LGBT activists claim there is an 'epidemic' of violence against trans women—there isn't

There isn't actually an epidemic of identity based violence against trans persons, yet the Human Rights Campaign continues to peddle this narrative.


The Human Rights Campaign tweeted, "Three trans women lost their lives within the span of a week in Puerto Rico. This epidemic of hate and violence against trans and gender non-conforming people must cease."

But there isn't actually an epidemic of identity based violence against trans persons, and the Human Rights Campaign not only knows this, but continues to peddle this narrative despite its obvious falsehood.

Citing that five of the nine known murders of transgender or gender non-conforming people in the United States in 2020 have occurred in Puerto Rico, HRC president Alphonso David tweeted, "There can be no doubt that transgender people—especially trans women of color—are living in crisis, which local & national leaders must urgently address. As we mourn those lost, we demand immediate action to protect all members of our community."

HRC clarifies that the reports of annual records shows that these murders are committed by people the victim knows, including through domestic violence, not primarily by complete strangers involving a clear anti-transgender bias. It also recognizes that dangerous environmental dangers like homelessness, poverty and sex-work are to blame.

The HRC acknowledges the majority of murders of trans people are not anti-trans motivated, but insists on screaming to the LGBT world an "epidemic of anti-trans violence" to push a political narrative. In public messaging they continue to portray the problem as "hatred" and the solution they propose involves vague action by authorities to stop said hatred.

In response to two deaths, that of 21-year-old Layla Peláez and 32-year-old Serena Angelique Velázquez, found in a burnt car in southeast Puerto Rico, spokesman for the LGBT group Broad Committee for the Search for Equity, Pedro Julio Serrano, declared "They are hunting us." Police investigation has found no evidence to explain the circumstances surrounding the deaths, or the motivation behind them.

One month prior, 19-year-old Angélica Marie Méndez, also known as Yampi Méndez Arocho, a transgender man, was shot several hours after being in an altercation with an unnamed woman. The police have not found evidence the two events are related or any suspects for the shooting. The police were contacted during the altercation, but no further information is available to fill in the time between.

One month prior to that, Alexa Negrón Luciano, a transgender woman identified as male by her family and police investigators, appears to have been the target of anti-transgender bias. Police were called when a witness believed she saw a homeless person "peeping" on her in the women's restroom at a McDonalds. The witness stated the transwoman was "[C]rouched under the bathroom door with a mirror to spy on women in the women’s restroom." After the police arrived and learned the individual was homeless, the complainant dropped charges.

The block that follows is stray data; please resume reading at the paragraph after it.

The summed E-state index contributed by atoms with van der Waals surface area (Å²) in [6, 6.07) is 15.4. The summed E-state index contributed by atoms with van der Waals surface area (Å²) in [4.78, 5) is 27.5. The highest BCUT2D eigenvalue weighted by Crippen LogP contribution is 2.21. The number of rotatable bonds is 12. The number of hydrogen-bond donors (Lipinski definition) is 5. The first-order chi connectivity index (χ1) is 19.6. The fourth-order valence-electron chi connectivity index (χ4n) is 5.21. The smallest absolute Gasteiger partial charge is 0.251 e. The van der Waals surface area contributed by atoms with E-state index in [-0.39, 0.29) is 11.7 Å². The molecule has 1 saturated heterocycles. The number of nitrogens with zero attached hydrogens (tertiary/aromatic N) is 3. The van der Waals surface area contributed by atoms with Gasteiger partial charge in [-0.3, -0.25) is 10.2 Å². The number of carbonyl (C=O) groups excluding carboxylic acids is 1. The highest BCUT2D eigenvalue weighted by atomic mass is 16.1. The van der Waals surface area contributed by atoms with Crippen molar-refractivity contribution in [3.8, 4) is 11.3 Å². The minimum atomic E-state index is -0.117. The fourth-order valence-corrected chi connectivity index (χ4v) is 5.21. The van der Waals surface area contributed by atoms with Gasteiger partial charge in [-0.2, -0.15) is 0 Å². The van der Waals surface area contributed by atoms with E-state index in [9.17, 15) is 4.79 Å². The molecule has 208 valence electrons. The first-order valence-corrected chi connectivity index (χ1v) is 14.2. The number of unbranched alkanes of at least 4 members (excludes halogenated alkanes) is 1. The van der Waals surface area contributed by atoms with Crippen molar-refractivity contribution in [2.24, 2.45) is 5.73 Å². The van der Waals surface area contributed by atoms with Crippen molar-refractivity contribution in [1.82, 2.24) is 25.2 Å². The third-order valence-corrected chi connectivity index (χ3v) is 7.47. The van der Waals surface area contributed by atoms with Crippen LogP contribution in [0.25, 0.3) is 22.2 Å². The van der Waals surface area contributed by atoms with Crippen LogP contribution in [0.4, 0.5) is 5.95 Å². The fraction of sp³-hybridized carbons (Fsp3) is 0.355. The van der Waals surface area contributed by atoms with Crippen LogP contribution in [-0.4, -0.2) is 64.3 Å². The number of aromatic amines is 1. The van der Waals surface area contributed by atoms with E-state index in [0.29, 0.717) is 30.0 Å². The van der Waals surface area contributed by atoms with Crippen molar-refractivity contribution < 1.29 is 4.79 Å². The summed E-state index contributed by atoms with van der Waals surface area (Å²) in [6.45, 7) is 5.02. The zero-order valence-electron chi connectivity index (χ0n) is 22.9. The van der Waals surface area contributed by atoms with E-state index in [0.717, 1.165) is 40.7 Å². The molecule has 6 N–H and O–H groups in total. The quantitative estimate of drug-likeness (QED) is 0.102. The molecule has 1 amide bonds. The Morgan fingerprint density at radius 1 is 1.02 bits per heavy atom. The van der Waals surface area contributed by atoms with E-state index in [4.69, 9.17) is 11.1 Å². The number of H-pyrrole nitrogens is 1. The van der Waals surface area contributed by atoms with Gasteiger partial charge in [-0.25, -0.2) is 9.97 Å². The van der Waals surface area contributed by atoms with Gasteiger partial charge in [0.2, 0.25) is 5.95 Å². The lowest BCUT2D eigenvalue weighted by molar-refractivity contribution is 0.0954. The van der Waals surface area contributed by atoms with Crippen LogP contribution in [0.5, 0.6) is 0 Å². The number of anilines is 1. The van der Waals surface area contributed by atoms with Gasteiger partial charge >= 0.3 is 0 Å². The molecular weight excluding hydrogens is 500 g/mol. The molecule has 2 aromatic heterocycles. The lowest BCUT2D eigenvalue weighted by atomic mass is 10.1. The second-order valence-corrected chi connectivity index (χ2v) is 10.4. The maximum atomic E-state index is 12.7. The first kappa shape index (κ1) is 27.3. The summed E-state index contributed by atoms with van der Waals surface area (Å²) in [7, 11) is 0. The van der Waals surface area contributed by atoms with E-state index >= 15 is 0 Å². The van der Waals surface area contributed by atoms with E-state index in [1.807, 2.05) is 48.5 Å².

Known as Alexa, she was a popular target of mockery on social media, often photographed engaging in odd behavior. After social media posts of the alleged spying in the woman’s restroom, police believe a group of young men surrounded her and shot her, filming themselves and posting the recording onto social media. The suspects have not yet been identified but the police believe the posted video to be legitimate and they are investigating. The most recent death was that of Penélope Díaz Ramírez, an inmate at the Bayamon correctional complex. No further information has been provided.

What we see is a string of dissimilar events linked together through confirmation bias. The key component of transgender identity appears to be sufficient information for LGBT advocates to conclude that if one murder was of a hate crime nature, the rest must be as well and their proximity in time together validates the belief in a coordinated threat. But in reality these deaths do not appear to have anything in common.

The calls for authorities to act to stop violence against transgender women under the argument of an epidemic of identity based violence is irrational as there is nothing that can be done to stop random violence. The police have taken each death seriously and no victim is receiving less priority based on their gender identity. The specifying of “transwomen of color” is manipulation of heightened emotions rather than genuine advocacy as it is disingenuous to argue Latino victims were specifically targeted as part of a pattern of racism in the United States when their murders occurred in a majority Latino country.

There is no action that could be taken to prevent the completely unrelated murders of people who happen to be transgender. This in no way devalues their lives but recognizes them as equal tragedies in all random and senseless violence and murder. But LGBT advocates must stop exploiting these deaths to push social agendas and media narratives of hate-motivated violence that simply does not represent the facts. They recognize the conflict with their reporting and the facts of each case, but it appears they are more interested in the headlines they can present to the world instead.


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